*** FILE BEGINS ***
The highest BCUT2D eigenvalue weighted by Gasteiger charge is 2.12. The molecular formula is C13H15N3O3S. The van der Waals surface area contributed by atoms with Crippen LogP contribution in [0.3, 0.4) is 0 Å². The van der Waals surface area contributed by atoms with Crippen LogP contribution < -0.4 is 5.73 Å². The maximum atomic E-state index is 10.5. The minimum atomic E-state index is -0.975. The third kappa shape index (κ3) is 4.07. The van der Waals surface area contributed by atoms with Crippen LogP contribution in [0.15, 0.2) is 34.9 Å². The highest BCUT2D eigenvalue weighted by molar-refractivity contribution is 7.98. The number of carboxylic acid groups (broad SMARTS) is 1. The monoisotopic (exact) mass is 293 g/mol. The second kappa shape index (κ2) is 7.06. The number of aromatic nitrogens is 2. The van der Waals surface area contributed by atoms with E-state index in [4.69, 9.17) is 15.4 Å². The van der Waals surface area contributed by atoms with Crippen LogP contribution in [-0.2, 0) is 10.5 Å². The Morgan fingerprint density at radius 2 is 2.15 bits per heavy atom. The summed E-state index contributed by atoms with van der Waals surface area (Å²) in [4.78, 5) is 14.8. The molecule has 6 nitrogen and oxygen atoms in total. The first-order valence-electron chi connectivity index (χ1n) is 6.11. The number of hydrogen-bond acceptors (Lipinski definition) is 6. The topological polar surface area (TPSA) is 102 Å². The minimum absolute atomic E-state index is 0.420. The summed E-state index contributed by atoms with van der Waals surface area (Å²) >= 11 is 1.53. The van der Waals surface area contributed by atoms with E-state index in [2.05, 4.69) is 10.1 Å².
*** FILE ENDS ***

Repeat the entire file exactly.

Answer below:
The highest BCUT2D eigenvalue weighted by Gasteiger charge is 2.12. The molecular formula is C13H15N3O3S. The van der Waals surface area contributed by atoms with Crippen LogP contribution in [0.3, 0.4) is 0 Å². The van der Waals surface area contributed by atoms with Crippen LogP contribution < -0.4 is 5.73 Å². The maximum atomic E-state index is 10.5. The minimum atomic E-state index is -0.975. The third kappa shape index (κ3) is 4.07. The van der Waals surface area contributed by atoms with Crippen LogP contribution in [0.15, 0.2) is 34.9 Å². The highest BCUT2D eigenvalue weighted by molar-refractivity contribution is 7.98. The number of carboxylic acid groups (broad SMARTS) is 1. The monoisotopic (exact) mass is 293 g/mol. The second kappa shape index (κ2) is 7.06. The number of aromatic nitrogens is 2. The van der Waals surface area contributed by atoms with E-state index in [4.69, 9.17) is 15.4 Å². The van der Waals surface area contributed by atoms with Crippen LogP contribution in [-0.2, 0) is 10.5 Å². The Morgan fingerprint density at radius 2 is 2.15 bits per heavy atom. The summed E-state index contributed by atoms with van der Waals surface area (Å²) in [4.78, 5) is 14.8. The molecule has 6 nitrogen and oxygen atoms in total. The first-order valence-electron chi connectivity index (χ1n) is 6.11. The number of hydrogen-bond acceptors (Lipinski definition) is 6. The topological polar surface area (TPSA) is 102 Å². The minimum absolute atomic E-state index is 0.420. The summed E-state index contributed by atoms with van der Waals surface area (Å²) >= 11 is 1.53. The van der Waals surface area contributed by atoms with E-state index in [2.05, 4.69) is 10.1 Å².